- Availability of reliable sensor has paved way for lots of IoT use-cases such as smart parking, intelligent health monitoring etc.
- When it was not financially viable for banks to establish branches in rural areas, the emergence of mobile banking extended the reach of banking services to rural people at an affordable cost.
- E-commerce enabled the possibility of selling less of more niche products and still make profits (Remember long tail coined by Chris Anderson). Further E-commerce facilitated the creation of a marketplace to bring buyers and suppliers much closer than ever before.
A closer look at the above example will clearly indicate that there was always a need to bridge the gap between buyers and suppliers, e-commerce has facilitated to shorten the gap. With an increase in the number of cars, parking was always a hustle in most of the big cities; IoT has facilitated the possibility of the smart parking system. Rural population always had banking needs to either receive money from their wards living in faraway cities or lend money for their farming activities. Only mobile banking has made is feasible to extend the banking services to the rural population.
In this scenario, identify jobs or products or services that did not exist 10 years ago. How would someone explain the sudden emergence of new products or services had it not been for the existence of any dependent drivers? The emergence of new disruptive technologies always spawns new needs. They create a wave giving rise to new allied products or services.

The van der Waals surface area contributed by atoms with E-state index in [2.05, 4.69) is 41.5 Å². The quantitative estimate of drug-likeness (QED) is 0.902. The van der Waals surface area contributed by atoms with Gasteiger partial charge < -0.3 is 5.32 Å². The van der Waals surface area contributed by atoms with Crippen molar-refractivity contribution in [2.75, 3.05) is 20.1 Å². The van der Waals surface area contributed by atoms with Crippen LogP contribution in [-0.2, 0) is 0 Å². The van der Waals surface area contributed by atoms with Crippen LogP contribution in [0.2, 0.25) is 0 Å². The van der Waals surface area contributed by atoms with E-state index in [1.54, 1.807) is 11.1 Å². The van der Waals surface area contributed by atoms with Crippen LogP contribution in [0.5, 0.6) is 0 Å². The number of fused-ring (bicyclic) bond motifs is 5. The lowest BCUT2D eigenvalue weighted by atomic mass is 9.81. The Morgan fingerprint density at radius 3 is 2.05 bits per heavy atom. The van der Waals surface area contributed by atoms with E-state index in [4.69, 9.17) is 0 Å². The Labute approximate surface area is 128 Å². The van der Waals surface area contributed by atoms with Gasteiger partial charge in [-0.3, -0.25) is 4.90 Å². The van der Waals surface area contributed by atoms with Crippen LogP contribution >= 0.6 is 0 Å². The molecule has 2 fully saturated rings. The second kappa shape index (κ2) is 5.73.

- The rise in smartphones has created a need for Apps.
- Increase in demand for sharing and uploading videos has created a need for better video optimization techniques for better transmission of video over IP networks.
- The proliferation of more network connected devices has spurred the need for additional addresses, resulting in the creation of IPv6.
- Had it not been for the availability of high-speed internet connectivity and proliferation of handheld digital devices to take video, YouTube would not be successful.
- Increase in population of elderly people by a factor of 2X in the US by 2030 will definitely create needs for old age-friendly products or services.
Technology need not be the only factor contributing to emergent needs. Regulation and economic status can also contribute to emerging needs
- Increase in demand for more power and inability to meet the demands would create the need for alternate energy energy-efficient products.
- Depletion of portable water would create the need to derive alternate sources for portable water
- Increase in per capita income increases the spending power of consumers thereby leaving lots of money on the table to be grabbed by anyone providing irresistible services or products. Per capita income is a critical factor to watch while launching expensive goods of services.
Identifying whether a need is dormant or emergent and identifying whether an environment is conducive to build a new product can help Product Manager decide whether it is now the right time to start productizing the idea. If the timing is not appropriate, then there should be a possibility for an organization to preserve the idea instead of discarding it. The idea could later be bought to life when an environment is conducive to the idea to prosper.